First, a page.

In viewing the legislative process from an economic perspective, it is useful to reflect upon two expected costs of any kind of collective choice.  On the one side, are aggregated expected external costs that collective actions may impose on individual electors.  Expected external costs decline as the requisite vote super-majority increases.  On the other side, are the expected costs of reaching legislative decisions.  These costs increase as the requisite vote-majority increases.  A rational vote-mechanism will try to minimize the joint expected external and decision-making costs.  Evidently, as the salience of an issue rises, so the super-majority vote-requirement should increase.  If, in general, presidents contemplate the veto more with respect to major than to minor bills, then the qualified majority rule is economically justified, because expected external costs are higher in such a situation.

The debate over Hamilton’s defense of the qualified-negative naturally focused on analogies with the British monarchy, with many commentators noting that the unjustifiable rights and privileges of the British monarch should vehemently be denied to any United States president.  For the most part, Hamilton claimed that the veto power was defensive in nature, allowing the president to defend the People against excessive legislative zeal, not to allow the president to impose his own will on the People.  Such arguments prevailed in the ratification process.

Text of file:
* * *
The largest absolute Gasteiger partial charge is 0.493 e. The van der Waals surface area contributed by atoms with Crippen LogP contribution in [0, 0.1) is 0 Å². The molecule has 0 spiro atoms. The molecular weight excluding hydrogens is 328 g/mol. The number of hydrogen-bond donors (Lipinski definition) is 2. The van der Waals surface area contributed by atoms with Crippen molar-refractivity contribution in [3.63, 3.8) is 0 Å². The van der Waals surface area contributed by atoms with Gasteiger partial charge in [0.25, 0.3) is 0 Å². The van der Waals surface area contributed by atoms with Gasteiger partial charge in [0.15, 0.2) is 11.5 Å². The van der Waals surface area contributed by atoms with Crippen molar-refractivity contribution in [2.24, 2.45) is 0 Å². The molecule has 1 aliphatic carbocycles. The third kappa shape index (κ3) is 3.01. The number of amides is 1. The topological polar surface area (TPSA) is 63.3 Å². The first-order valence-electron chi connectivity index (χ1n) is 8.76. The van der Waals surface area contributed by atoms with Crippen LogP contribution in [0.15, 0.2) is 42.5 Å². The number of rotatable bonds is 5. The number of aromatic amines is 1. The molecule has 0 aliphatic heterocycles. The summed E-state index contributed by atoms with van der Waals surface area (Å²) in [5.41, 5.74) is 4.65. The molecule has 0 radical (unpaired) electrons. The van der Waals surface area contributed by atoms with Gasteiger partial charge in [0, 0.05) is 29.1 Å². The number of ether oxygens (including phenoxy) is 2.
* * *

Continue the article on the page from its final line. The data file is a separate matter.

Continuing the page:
With hindsight, however, Hamilton was wrong in this assessment.  The qualified-veto power has provided presidents with considerable opportunities to exercise a third-chamber role in the legislature.  The knowledge, ex ante, that a president will veto an unacceptable bill, forces the legislature to logroll with the president when formulating major bills, in order to anticipate and to frustrate the application of a veto.  Increasingly, unscrupulous presidents have taken advantage of this recognition to shift from defense into aggression in the legislative process not always, by any means, to the advantage of the People.